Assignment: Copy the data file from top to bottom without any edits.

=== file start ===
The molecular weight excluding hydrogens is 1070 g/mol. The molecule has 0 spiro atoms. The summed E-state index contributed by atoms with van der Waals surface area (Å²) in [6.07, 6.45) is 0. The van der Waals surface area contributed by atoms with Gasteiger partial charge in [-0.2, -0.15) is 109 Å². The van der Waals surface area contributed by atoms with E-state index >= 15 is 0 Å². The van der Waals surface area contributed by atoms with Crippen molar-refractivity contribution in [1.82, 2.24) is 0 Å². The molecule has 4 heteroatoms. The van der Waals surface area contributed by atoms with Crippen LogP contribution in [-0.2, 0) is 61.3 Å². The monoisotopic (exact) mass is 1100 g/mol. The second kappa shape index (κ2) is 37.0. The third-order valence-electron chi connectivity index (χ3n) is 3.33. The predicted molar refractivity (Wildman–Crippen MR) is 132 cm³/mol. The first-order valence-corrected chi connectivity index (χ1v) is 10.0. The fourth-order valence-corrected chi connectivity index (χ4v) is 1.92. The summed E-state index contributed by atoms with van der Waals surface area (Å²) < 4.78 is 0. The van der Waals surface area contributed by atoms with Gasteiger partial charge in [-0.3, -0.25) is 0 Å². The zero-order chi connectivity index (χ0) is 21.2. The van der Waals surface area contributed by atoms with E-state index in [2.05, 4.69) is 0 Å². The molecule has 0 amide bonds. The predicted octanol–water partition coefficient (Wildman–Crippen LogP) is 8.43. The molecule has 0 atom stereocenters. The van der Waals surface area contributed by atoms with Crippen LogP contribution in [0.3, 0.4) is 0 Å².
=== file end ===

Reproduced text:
The molecular weight excluding hydrogens is 1070 g/mol. The molecule has 0 spiro atoms. The summed E-state index contributed by atoms with van der Waals surface area (Å²) in [6.07, 6.45) is 0. The van der Waals surface area contributed by atoms with Gasteiger partial charge in [-0.2, -0.15) is 109 Å². The van der Waals surface area contributed by atoms with E-state index >= 15 is 0 Å². The van der Waals surface area contributed by atoms with Crippen molar-refractivity contribution in [1.82, 2.24) is 0 Å². The molecule has 4 heteroatoms. The van der Waals surface area contributed by atoms with Crippen LogP contribution in [-0.2, 0) is 61.3 Å². The monoisotopic (exact) mass is 1100 g/mol. The second kappa shape index (κ2) is 37.0. The third-order valence-electron chi connectivity index (χ3n) is 3.33. The predicted molar refractivity (Wildman–Crippen MR) is 132 cm³/mol. The first-order valence-corrected chi connectivity index (χ1v) is 10.0. The fourth-order valence-corrected chi connectivity index (χ4v) is 1.92. The summed E-state index contributed by atoms with van der Waals surface area (Å²) < 4.78 is 0. The van der Waals surface area contributed by atoms with Gasteiger partial charge in [-0.3, -0.25) is 0 Å². The zero-order chi connectivity index (χ0) is 21.2. The van der Waals surface area contributed by atoms with E-state index in [2.05, 4.69) is 0 Å². The molecule has 0 amide bonds. The predicted octanol–water partition coefficient (Wildman–Crippen LogP) is 8.43. The molecule has 0 atom stereocenters. The van der Waals surface area contributed by atoms with Crippen LogP contribution in [0.3, 0.4) is 0 Å².